(Until Marvel audits the General's books, we'll have to assume that Ross is footing the bill for costs involving specialized equipment and care, chartered flights, and transportation for his daughter, to say nothing of Samson's retainer--because, brother, it sure looks like he's using taxpayer dollars here.)

It's not a simple matter to corral the Hulk, of course--but once Ross's team (with the assistance of Samson) manage to trigger the brute's change back to Banner, the physicist is only too willing to participate in Samson's procedure, especially if it offers the chance to help Betty.

Betty appears to be no worse for wear following the procedure, though she might not look at a window or a mirror in quite the same way again. As for Samson, you may have caught on that there's likely more to his story than his involvement in curing both Betty and Bruce Banner--and in a separate post, you'll discover how even a man who presumably knows the workings of the subconscious mind can nevertheless be tempted by the power of the incredible Hulk.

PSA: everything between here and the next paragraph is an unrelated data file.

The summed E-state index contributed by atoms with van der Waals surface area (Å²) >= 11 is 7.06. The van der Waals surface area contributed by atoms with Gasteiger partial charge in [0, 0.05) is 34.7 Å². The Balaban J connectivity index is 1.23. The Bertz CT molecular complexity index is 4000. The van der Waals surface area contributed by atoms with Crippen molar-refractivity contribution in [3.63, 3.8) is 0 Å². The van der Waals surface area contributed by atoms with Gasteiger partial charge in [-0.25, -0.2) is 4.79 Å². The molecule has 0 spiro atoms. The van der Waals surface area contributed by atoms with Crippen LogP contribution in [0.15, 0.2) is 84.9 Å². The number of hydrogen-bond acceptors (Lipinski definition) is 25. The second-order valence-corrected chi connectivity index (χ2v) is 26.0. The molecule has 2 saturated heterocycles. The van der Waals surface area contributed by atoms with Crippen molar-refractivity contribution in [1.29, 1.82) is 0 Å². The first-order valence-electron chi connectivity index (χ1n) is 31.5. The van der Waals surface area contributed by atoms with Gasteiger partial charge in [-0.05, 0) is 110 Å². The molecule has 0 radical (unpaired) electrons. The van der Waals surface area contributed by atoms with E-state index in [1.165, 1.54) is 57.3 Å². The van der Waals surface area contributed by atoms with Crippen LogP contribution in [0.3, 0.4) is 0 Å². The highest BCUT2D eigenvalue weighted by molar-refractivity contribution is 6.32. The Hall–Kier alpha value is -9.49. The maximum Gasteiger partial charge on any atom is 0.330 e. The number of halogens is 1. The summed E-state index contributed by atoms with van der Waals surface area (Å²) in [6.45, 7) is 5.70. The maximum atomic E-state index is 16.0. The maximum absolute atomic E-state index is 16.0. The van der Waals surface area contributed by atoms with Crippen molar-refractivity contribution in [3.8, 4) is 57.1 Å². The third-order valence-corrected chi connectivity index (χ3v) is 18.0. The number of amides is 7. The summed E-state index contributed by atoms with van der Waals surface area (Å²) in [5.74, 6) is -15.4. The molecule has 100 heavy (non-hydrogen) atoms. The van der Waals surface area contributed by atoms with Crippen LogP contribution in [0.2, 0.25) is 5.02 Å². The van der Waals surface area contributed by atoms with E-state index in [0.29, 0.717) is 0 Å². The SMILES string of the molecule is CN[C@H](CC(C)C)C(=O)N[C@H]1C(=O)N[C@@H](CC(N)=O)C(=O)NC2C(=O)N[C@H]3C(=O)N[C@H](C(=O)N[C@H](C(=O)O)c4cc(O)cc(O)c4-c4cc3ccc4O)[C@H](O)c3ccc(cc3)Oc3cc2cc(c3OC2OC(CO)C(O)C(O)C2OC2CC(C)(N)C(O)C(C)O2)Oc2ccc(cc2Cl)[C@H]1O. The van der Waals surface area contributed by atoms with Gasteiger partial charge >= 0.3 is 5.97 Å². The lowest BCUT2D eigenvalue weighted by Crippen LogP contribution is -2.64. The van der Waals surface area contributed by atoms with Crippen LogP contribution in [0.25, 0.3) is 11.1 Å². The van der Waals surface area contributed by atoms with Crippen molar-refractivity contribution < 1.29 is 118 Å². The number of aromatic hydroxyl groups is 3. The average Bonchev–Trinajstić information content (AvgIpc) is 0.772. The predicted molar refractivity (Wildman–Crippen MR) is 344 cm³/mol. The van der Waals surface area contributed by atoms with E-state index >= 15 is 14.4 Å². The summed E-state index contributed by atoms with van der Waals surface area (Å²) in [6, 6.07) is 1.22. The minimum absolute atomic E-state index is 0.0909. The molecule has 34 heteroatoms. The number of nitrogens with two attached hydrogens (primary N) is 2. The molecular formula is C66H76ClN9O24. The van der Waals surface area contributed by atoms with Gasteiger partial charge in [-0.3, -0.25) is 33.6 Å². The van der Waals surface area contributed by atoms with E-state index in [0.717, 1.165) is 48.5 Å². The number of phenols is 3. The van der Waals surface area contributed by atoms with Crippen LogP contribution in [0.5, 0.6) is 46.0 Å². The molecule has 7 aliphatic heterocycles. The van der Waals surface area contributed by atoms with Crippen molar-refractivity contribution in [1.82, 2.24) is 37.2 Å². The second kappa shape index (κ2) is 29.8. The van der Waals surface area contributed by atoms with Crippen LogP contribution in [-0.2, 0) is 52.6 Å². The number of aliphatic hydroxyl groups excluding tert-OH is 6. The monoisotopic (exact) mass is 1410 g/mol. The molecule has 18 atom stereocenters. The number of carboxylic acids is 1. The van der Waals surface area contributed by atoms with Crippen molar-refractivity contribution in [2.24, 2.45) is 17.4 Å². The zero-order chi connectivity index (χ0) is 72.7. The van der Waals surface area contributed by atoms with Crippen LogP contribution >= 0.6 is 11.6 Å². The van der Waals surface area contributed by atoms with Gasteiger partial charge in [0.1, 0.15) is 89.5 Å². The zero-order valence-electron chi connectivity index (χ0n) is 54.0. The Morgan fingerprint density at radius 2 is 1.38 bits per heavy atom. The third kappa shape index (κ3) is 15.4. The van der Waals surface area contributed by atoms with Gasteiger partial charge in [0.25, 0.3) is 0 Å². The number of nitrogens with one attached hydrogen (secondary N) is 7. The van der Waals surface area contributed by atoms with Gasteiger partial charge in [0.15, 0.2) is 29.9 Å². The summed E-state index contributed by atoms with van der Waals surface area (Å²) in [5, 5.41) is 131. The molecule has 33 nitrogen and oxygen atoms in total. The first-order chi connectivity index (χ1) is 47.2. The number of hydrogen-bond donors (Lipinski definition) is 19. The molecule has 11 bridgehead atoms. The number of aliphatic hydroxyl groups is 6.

(This post covers events from issues #139 and #141.)


Anonymous said...

I think Trimpe is really starting to hit his stride here.
His stuff just got better and better during his legendary tenure on the HULK. There was some wild, original stuff in there, and it gives me a hankerin' to check out some old back issues.

Comicsfan said...

M.P., I've always felt that Trimpe was a fine artist and an excellent storyteller, and he packs quite a bit into a panel. My main problem with his work has been the general stiffness of his characters--i.e., their movements are more like poses than natural form, almost resembling action figures that you place into certain positions that indicate, well, action. That's not to say he isn't creative with the way he has characters react or progress through a scene; he just seems limited in portraying the characters themselves. His work on Iron Man, for instance--a character who I felt would be a perfect fit for him, as much as he appears to enjoy delineating hardware and technology, but a character who moved as stiffly as any of his others. He also seems terribly uncomfortable drawing a dynamic character like Thor.

Anonymous said...

I dunno...anybody who could come up with the Bi-beast is either a genius or a madman!!